A new method enables genes in living T-cells in mice to be modified quickly and efficiently. It makes use of plasmids, a tried-and-tested method of genetic engineering. Researchers from the Department of Biomedicine at the University of Basel and University Hospital Basel reported these findings in the Journal of Immunology.
T-cell therapies are currently enjoying great success in the fight against cancer.
Molecular biological methods such as CRISPR-Cas9 – more commonly known as molecular scissors – can be used to selectively modify genes in living cells. Scientists have now adjusted the process to enable T-cells from mice, an essential part of the immune system, to be efficiently genetically modified. This direct manipulation of immune cells opens up new opportunities for research and could reduce the time-consuming breeding of genetically modified mice.
For their study, the researchers, led by Professor Lukas Jeker from the University of Basel and University Hospital Basel, took T-cells from a mouse and cultured them in the lab. They then used a plasmid – a proven delivery vehicle – to introduce two elements into the cells via an electrical impulse: RNA molecules, which attach to a specific section of double-stranded DNA, and the protein Cas9, which cuts the DNA at this site.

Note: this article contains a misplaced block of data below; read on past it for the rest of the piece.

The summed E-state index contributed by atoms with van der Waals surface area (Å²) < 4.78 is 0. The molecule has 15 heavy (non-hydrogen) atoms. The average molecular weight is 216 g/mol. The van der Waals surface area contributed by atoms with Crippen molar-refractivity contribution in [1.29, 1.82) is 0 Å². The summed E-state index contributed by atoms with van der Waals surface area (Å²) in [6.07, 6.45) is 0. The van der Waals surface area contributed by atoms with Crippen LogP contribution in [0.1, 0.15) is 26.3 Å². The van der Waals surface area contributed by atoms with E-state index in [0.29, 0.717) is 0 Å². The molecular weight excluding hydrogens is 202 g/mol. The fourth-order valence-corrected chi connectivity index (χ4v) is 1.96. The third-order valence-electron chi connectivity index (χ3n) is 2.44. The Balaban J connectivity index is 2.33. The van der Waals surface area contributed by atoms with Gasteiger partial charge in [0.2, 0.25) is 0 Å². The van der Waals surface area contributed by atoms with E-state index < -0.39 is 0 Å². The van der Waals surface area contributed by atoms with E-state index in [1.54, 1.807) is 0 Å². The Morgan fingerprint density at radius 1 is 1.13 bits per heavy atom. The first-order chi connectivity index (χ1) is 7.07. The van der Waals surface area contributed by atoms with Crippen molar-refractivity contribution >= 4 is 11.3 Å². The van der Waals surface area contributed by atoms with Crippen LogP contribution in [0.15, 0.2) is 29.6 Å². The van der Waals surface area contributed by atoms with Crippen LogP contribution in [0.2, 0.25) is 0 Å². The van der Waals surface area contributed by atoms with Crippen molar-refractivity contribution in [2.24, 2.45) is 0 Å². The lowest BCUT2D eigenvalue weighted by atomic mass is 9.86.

The ensuing, frequently faulty repair often switches off the gene. It is also possible to rewrite individual DNA building blocks in the genetic material, but this is much more difficult and less efficient. Two days after taking them out, the cells are transferred back into mice.
The altered T-cells survived in the recipient mouse and were fully functional: they multiplied, migrated to lymph nodes and the spleen, and behaved as expected during an infection. They thereby fulfilled the prerequisites needed for the potential therapeutic use of genetically modified T-cells.
Using specially developed tests, the researchers were able to further increase the efficiency of the tiny, precise mutations. They also succeeded in using the method to repair a mutation in the FOXP3 gene that causes severe autoimmune diseases in mice. Since the method uses simple techniques, it is also of interest to research groups with a limited budget.
"Our method allows targeted gene surgery in T-cells and opens up new perspectives for research into the immune system, and possibly for the development of new T-cell-based therapies," says Lukas Jeker, Professor of Experimental Transplantation Immunology and Nephrology at the University of Basel.
T-cell therapies are currently enjoying great success in the fight against cancer. It is therefore hoped that genetically reprogramming human T-cells could also be of use in future treatments of cancer, autoimmune diseases and severe infections as well as in transplantation medicine. The research group is therefore working to refine the technique and transfer it to human T-cells.